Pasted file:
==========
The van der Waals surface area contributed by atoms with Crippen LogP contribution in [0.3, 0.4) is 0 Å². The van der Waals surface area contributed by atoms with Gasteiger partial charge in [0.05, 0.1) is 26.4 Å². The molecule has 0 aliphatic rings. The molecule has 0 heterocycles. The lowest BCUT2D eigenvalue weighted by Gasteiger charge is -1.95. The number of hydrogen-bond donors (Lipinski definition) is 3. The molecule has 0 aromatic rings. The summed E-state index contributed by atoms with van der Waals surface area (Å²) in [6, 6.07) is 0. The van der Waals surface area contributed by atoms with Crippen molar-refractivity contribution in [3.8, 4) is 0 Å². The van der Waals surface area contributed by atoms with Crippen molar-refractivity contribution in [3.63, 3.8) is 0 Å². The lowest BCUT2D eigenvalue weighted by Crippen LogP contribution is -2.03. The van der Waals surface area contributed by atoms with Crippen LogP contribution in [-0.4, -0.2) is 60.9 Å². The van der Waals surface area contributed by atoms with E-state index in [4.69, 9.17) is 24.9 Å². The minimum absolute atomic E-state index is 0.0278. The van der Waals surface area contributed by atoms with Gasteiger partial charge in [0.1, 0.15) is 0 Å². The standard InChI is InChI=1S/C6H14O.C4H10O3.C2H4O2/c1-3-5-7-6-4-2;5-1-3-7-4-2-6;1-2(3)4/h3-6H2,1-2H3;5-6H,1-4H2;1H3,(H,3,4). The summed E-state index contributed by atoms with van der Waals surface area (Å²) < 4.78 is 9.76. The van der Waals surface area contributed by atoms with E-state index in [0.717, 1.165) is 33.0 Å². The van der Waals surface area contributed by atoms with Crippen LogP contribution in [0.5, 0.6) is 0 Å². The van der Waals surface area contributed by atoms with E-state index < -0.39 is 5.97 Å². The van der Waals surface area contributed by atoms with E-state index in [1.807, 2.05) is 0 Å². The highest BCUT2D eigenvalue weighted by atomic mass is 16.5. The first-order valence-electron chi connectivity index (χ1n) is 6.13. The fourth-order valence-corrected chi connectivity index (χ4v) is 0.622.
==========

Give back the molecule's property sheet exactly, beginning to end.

The van der Waals surface area contributed by atoms with Crippen LogP contribution in [0.3, 0.4) is 0 Å². The van der Waals surface area contributed by atoms with Gasteiger partial charge in [0.05, 0.1) is 26.4 Å². The molecule has 0 aliphatic rings. The molecule has 0 heterocycles. The lowest BCUT2D eigenvalue weighted by Gasteiger charge is -1.95. The number of hydrogen-bond donors (Lipinski definition) is 3. The molecule has 0 aromatic rings. The summed E-state index contributed by atoms with van der Waals surface area (Å²) in [6, 6.07) is 0. The van der Waals surface area contributed by atoms with Crippen molar-refractivity contribution in [3.8, 4) is 0 Å². The van der Waals surface area contributed by atoms with Crippen molar-refractivity contribution in [3.63, 3.8) is 0 Å². The lowest BCUT2D eigenvalue weighted by Crippen LogP contribution is -2.03. The van der Waals surface area contributed by atoms with Crippen LogP contribution in [-0.4, -0.2) is 60.9 Å². The van der Waals surface area contributed by atoms with E-state index in [4.69, 9.17) is 24.9 Å². The minimum absolute atomic E-state index is 0.0278. The van der Waals surface area contributed by atoms with Gasteiger partial charge in [0.1, 0.15) is 0 Å². The standard InChI is InChI=1S/C6H14O.C4H10O3.C2H4O2/c1-3-5-7-6-4-2;5-1-3-7-4-2-6;1-2(3)4/h3-6H2,1-2H3;5-6H,1-4H2;1H3,(H,3,4). The summed E-state index contributed by atoms with van der Waals surface area (Å²) < 4.78 is 9.76. The van der Waals surface area contributed by atoms with E-state index in [0.717, 1.165) is 33.0 Å². The van der Waals surface area contributed by atoms with Crippen LogP contribution in [0.5, 0.6) is 0 Å². The van der Waals surface area contributed by atoms with E-state index < -0.39 is 5.97 Å². The van der Waals surface area contributed by atoms with E-state index in [1.807, 2.05) is 0 Å². The highest BCUT2D eigenvalue weighted by atomic mass is 16.5. The first-order valence-electron chi connectivity index (χ1n) is 6.13. The fourth-order valence-corrected chi connectivity index (χ4v) is 0.622.